0 Items Currency:
Select Page

Kids’ vaccines – are yours up to date with theirs?

March 29, 2023
Kids’ vaccines – are yours up to date with theirs?
March 29, 2023

Children born in the UK will be offered routine immunisations from the age of 8 weeks and it’s vital they have them. ‘Vaccines quite literally save lives,’ says ZoomDoc’s Chief Medical Officer and father of three, Dr Kenny Livingstone. ‘Not only do they protect your child against some really unpleasant diseases, they can also protect others who can’t be vaccinated due to specific health conditions, such as a chronic disease or compromised immune system.’


As well as protecting against disease, they can also help eradicate them – but only if vaccine uptake is high enough. Take polio, for instance. This life-threatening virus is now incredibly rare in this country, thanks to a successful vaccination programme. According to the NHS, ‘it’s only found in a few countries and the chance of getting it in the UK is extremely low.’ 


It hasn’t been seen in the UK since the mid-90s but last year, traces of poliovirus were found in London sewers. As a result, the UK’s Health Security Agency is keeping a close eye on it and is urging parents with primary school-age kids who aren’t up to date with vaccinations, in particular polio, to come forward for a catch-up jab after Easter. 


If you’re worried your child missed some vaccinations or maybe you’ve changed your mind and want them to have theirs, it’s not too late. ‘It’s always a good idea to have vaccinations at the time they’re offered but it’s still better to have them later than never,’ says Dr Kenny. Here’s what your child should be vaccinated against and when. Talk to your GP to book them in for theirs ASAP.



It’s important that vaccines are given on time for the best protection.



Babies under 1

From the age of 8 weeks your baby will need three appointments every 4 weeks. Here’s what they’ll have at each one:


8-week appointment

6-in-1 vaccine 

Rotavirus vaccine

Men B


The 6-in-1 protects against these 6 childhood diseases:

  • diphtheria
  • hepatitis B
  • Hib (Haemophilus influenzae type b)
  • polio
  • tetanus
  • whooping cough (pertussis)


12-week appointment

6-in-1 vaccine (2nd dose)

Pneumococcal (PCV) vaccine

Rotavirus vaccine (2nd dose)


16-week appointment

6-in-1 vaccine (3rd dose)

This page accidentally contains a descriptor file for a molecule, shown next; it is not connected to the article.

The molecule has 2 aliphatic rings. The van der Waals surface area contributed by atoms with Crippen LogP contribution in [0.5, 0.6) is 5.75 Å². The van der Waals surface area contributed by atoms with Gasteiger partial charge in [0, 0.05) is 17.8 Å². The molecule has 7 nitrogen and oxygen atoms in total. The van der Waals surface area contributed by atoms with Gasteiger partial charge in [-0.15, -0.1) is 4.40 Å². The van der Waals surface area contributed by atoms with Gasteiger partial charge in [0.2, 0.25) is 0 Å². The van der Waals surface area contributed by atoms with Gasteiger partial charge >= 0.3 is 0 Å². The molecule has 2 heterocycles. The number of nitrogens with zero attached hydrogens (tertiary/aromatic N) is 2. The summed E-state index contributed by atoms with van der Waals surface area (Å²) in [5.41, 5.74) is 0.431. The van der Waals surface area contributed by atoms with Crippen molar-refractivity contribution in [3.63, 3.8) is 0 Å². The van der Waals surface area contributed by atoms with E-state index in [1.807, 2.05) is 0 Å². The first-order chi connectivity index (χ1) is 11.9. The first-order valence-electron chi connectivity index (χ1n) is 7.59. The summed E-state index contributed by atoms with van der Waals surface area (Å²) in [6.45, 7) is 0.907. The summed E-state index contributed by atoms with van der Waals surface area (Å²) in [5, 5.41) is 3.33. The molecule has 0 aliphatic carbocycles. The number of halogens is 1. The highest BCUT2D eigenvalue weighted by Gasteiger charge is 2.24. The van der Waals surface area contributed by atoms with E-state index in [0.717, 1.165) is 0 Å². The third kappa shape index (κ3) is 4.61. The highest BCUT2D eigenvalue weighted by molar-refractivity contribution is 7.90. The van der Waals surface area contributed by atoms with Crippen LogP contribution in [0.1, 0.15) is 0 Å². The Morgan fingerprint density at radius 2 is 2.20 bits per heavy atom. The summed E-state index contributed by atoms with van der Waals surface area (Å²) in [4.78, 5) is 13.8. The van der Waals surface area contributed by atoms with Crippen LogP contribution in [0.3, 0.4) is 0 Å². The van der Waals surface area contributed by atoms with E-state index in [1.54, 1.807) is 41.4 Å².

Men B (2nd dose)


Toddlers (1-5)

Age 1

Hib/Men C


Pneumococcal (PCV) vaccine (2nd dose)

Men B (3rd dose)


Age 2+

Flu (every year from the age of 2)

MMR (2nd dose)


Age 3 and 4 months

4-in-1 pre-school booster


This boosts their protection against:

  • diphtheria
  • tetanus
  • whooping cough
  • polio


Primary school age

Flu (every year usually given at school)


Secondary school age

Age 12/13

HPV vaccine


Age 14

3-in-1 teenage booster



The 3-in-1 protects against:

  • Tetanus
  • Diphtheria
  • Polio


Find out which vaccines adults are eligible for here


What should I do if my child’s missed some vaccinations?


If your child has missed their vaccine – simply call your GP



It’s that simple. ‘They’ll have a record of what’s been done and can make any routine or catch-up appointments required,’ says Dr Kenny.

Read more about booking your baby or child’s appointment.


Are they safe?

Yes. ‘No vaccine can be approved without extremely strict safety checks,’ says Dr Kenny. ‘The Medicines and Healthcare Regulatory Authority (MHRA) looks at data from clinical trials and has extremely high standards of safety, quality and effectiveness before it will approve a vaccine to become available in the UK. Then, a second body, the Joint Committee on Vaccination and Immunisation (JCVI) will also consider vaccine safety thoroughly before rolling it out to the public.’


But doesn’t the MMR vaccine cause autism?


The MMR vaccine is a safe and effective combined vaccine.



No. There is no link between the MMR vaccine and autism. However, it’s a case of mud sticks with this topic. It dates back to 1998 when the MMR vaccine was rolled out and a British doctor called Andrew Wakefield published ‘evidence’ of a link between the two in a medical journal. An investigation by the UK’s General Medical Council discredited this so-called evidence and found him guilty of misconduct, dishonesty and unethical behaviour but not until 2010 – enough time for thousands of parents to refuse the jab leaving their children unprotected against nasty diseases, such as measles.


 ‘I can assure people there is no link between MMR and autism and urge parents to vaccinate their children against measles, mumps and rubella as soon as possible, if they haven’t already,’ says Dr Kenny.


What about COVID vaccines for kids?


Children aged 5 to 15 are eligible for 2 doses of the coronavirus vaccine.



Current NHS guidance states that:

‘Everyone aged 5 (on or before 31 August 2022) and over can get a 1st and 2nd dose of the COVID-19 vaccine.

Children who turned 5 on or after 1 September 2022 can only get a 1st and 2nd dose of a COVID-19 vaccine if they’re either:

  • at increased risk due to a health condition or because of a weakened immune system
  • living with someone who has a weakened immune system.’

Talk to your GP if you think your child may need a COVID vaccine.

Want to know more?

Our team of Doctors are available via the ZoomDoc App for any medical questions or queries.